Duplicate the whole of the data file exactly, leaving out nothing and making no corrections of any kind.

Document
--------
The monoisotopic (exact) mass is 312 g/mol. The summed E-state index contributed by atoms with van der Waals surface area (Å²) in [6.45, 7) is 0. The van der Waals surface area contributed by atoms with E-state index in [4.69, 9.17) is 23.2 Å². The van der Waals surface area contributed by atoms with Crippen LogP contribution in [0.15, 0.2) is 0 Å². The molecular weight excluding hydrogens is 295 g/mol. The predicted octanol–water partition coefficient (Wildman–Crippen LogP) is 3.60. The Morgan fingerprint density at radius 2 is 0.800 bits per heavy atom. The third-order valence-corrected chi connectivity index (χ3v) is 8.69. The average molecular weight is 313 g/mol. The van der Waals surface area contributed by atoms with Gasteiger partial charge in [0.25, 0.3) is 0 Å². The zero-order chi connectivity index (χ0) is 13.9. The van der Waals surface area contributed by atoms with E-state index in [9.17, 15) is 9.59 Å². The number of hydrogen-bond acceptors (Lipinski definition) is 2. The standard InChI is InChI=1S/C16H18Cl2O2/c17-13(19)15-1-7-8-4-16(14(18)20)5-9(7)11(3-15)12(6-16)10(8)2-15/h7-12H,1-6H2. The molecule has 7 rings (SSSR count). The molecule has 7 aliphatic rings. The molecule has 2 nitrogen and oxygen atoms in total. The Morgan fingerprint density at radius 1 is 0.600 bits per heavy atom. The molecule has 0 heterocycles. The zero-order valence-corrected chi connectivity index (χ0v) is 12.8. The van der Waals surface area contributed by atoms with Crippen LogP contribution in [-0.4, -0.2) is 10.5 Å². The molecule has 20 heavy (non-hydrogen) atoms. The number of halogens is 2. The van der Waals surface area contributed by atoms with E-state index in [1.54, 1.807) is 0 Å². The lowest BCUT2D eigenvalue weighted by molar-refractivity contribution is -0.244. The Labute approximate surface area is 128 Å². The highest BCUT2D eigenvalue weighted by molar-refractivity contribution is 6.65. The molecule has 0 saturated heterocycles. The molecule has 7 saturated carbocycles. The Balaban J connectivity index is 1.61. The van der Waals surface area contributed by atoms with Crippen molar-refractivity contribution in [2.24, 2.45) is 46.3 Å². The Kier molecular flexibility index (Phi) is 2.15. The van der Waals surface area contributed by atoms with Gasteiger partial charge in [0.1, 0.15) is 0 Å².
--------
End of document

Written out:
The monoisotopic (exact) mass is 312 g/mol. The summed E-state index contributed by atoms with van der Waals surface area (Å²) in [6.45, 7) is 0. The van der Waals surface area contributed by atoms with E-state index in [4.69, 9.17) is 23.2 Å². The van der Waals surface area contributed by atoms with Crippen LogP contribution in [0.15, 0.2) is 0 Å². The molecular weight excluding hydrogens is 295 g/mol. The predicted octanol–water partition coefficient (Wildman–Crippen LogP) is 3.60. The Morgan fingerprint density at radius 2 is 0.800 bits per heavy atom. The third-order valence-corrected chi connectivity index (χ3v) is 8.69. The average molecular weight is 313 g/mol. The van der Waals surface area contributed by atoms with Gasteiger partial charge in [0.25, 0.3) is 0 Å². The zero-order chi connectivity index (χ0) is 13.9. The van der Waals surface area contributed by atoms with E-state index in [9.17, 15) is 9.59 Å². The number of hydrogen-bond acceptors (Lipinski definition) is 2. The standard InChI is InChI=1S/C16H18Cl2O2/c17-13(19)15-1-7-8-4-16(14(18)20)5-9(7)11(3-15)12(6-16)10(8)2-15/h7-12H,1-6H2. The molecule has 7 rings (SSSR count). The molecule has 7 aliphatic rings. The molecule has 2 nitrogen and oxygen atoms in total. The Morgan fingerprint density at radius 1 is 0.600 bits per heavy atom. The molecule has 0 heterocycles. The zero-order valence-corrected chi connectivity index (χ0v) is 12.8. The van der Waals surface area contributed by atoms with Crippen LogP contribution in [-0.4, -0.2) is 10.5 Å². The molecule has 20 heavy (non-hydrogen) atoms. The number of halogens is 2. The van der Waals surface area contributed by atoms with E-state index in [1.54, 1.807) is 0 Å². The lowest BCUT2D eigenvalue weighted by molar-refractivity contribution is -0.244. The Labute approximate surface area is 128 Å². The highest BCUT2D eigenvalue weighted by molar-refractivity contribution is 6.65. The molecule has 0 saturated heterocycles. The molecule has 7 saturated carbocycles. The Balaban J connectivity index is 1.61. The van der Waals surface area contributed by atoms with Crippen molar-refractivity contribution in [2.24, 2.45) is 46.3 Å². The Kier molecular flexibility index (Phi) is 2.15. The van der Waals surface area contributed by atoms with Gasteiger partial charge in [0.1, 0.15) is 0 Å².